(And in second place -- come on, you knew I couldn't pick just one! -- this box that another friend gave me for Christmas.)

2. If you could give one neglected book/show/movie universal recognition, what would it be?

I'm going to go with the film The Grass Is Greener (1960), starring Cary Grant, Deborah Kerr, Jean Simmons, and Robert Mitchum. So, SO funny. Grant is at the top of his game, and Simmons turns in one of the greatest performances I've ever seen by any actress, anywhere.

3. What is your favorite book cover (or binding)?

I'm partial to this one. So simple and beautiful -- and it has blue in it! :-)

4. If you had the chance of a scenic trip of a lifetime, would you choose to travel by train, boat, or car?

Train. Easier to concentrate on the scenery.

5. What is your dream cast for an adaption of A Tale of Two Cities?

I'm going to answer that in a separate post. Stay tuned . . .

(Bonus tough one) 6. If you could see Charles Dickens face-to-face and ask him one question about anything, what would you choose?

I'll bet this one will surprise you. :-) I would say, "Mr. Dickens, would you please take out the part in Little Dorrit where Amy asks Arthur to call her 'Little Dorrit' forever? Because honestly, it's just ridiculous."

Okay, so, you all know the drill -- comment with your favorite color if you want five questions!
litlover12: (AH1)
It's about time I got around to that meme I got from [ profile] sylverwind, like, MONTHS ago. So here we go. She asked me to give my thoughts on libraries, desserts, a favorite outfit, mythical creatures, my love for classic movies, beading, and pet peeves.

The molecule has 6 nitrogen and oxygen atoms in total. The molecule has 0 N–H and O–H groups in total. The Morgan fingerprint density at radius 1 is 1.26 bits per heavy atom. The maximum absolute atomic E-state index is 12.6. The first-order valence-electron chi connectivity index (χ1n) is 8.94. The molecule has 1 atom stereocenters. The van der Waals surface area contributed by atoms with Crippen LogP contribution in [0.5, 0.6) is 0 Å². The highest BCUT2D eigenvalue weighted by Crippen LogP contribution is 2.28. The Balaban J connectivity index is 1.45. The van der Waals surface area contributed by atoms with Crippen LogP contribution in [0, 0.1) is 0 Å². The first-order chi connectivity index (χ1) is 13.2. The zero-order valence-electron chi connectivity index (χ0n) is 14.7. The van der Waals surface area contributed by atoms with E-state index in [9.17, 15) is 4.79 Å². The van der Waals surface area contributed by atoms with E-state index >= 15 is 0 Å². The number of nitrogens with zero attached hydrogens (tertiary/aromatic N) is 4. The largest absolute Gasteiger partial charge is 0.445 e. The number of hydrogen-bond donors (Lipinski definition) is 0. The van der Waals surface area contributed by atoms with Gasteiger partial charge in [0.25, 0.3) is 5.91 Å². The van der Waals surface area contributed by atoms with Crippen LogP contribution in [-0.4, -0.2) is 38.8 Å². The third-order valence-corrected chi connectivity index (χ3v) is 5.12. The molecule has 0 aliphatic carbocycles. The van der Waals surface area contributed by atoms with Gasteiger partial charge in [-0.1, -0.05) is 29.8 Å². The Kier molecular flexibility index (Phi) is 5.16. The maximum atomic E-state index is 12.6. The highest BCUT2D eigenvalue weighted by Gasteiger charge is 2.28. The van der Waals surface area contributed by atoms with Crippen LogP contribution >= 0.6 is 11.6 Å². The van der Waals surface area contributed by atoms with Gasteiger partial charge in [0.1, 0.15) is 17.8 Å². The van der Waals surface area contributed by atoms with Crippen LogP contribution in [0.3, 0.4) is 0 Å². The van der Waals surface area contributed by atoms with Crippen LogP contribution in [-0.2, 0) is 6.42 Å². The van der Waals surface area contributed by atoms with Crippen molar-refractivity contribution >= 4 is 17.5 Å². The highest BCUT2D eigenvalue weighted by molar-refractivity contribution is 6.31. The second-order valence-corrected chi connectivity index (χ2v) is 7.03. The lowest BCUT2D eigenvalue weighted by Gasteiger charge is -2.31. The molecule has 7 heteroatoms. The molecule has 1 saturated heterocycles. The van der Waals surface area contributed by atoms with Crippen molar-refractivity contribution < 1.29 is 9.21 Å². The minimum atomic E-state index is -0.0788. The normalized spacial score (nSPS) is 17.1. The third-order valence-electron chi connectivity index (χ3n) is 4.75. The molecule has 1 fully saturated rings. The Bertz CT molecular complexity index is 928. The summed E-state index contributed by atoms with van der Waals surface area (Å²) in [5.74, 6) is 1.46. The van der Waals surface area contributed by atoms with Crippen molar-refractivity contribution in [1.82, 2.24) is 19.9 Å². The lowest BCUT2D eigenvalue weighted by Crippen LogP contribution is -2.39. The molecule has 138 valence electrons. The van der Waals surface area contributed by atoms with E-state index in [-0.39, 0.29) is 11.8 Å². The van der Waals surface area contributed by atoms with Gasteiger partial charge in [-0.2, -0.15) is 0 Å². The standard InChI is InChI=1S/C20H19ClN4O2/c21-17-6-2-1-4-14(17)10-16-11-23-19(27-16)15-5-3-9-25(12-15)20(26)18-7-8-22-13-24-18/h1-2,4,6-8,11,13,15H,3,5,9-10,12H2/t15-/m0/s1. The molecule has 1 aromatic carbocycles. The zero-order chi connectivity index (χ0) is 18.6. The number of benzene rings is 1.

Step this way for various ramblings . . . )
litlover12: (Classic men)
That . . . pretty much blows my mind. I mean, I adore those two (see icon), but can you really see them chasing each other through the sewers??
litlover12: (Classic men)
Notice a pattern here? Yesterday our featured actors included Grant, Stewart, Bergman, and Rains; today our featured actors include Grant, Stewart, Bergman, and Rains.

But today Grant and Stewart are in different movies, each with Rains as supporting actor. Which is a nice arrangement, because when you're not swooning over either Cary or Jimmy, you can be swooning over Claude. (Ohhh, Claude . . . )

#4 & #3 )
litlover12: (Casablanca)
Get ready for romance! And comedy, and heartbreak, and some of the best drunk scenes of all time.

#6 & #5 )
litlover12: (DK1)
It's genre mashup day! Read on to see what I mean.

#16 & #15 )

Tomorrow: The Odd Couple and All about Eve.
litlover12: (Classic men)
When I saw some of the comments on my top 20 movie list, it occurred to me: Why not provide some information for those who'd like to know more about the films? So I'm going to give a little blurb and a YouTube clip for each. Hope you guys will enjoy this mini-movie festival, and maybe even get some good Netflix fodder out of it. And don't forget, I'd love to see your film recommendations too. I know there are SO many good movies out there I haven't seen yet.

We'll start with #20 and #19. )
litlover12: (Default)
Cary Grant and James Mason are having a suave-off on my TV. Stroke of genius, putting those two in one film. And then of course, there were Grant and Claude Rains in Notorious. Smart guy, that Hitchcock.


litlover12: (Default)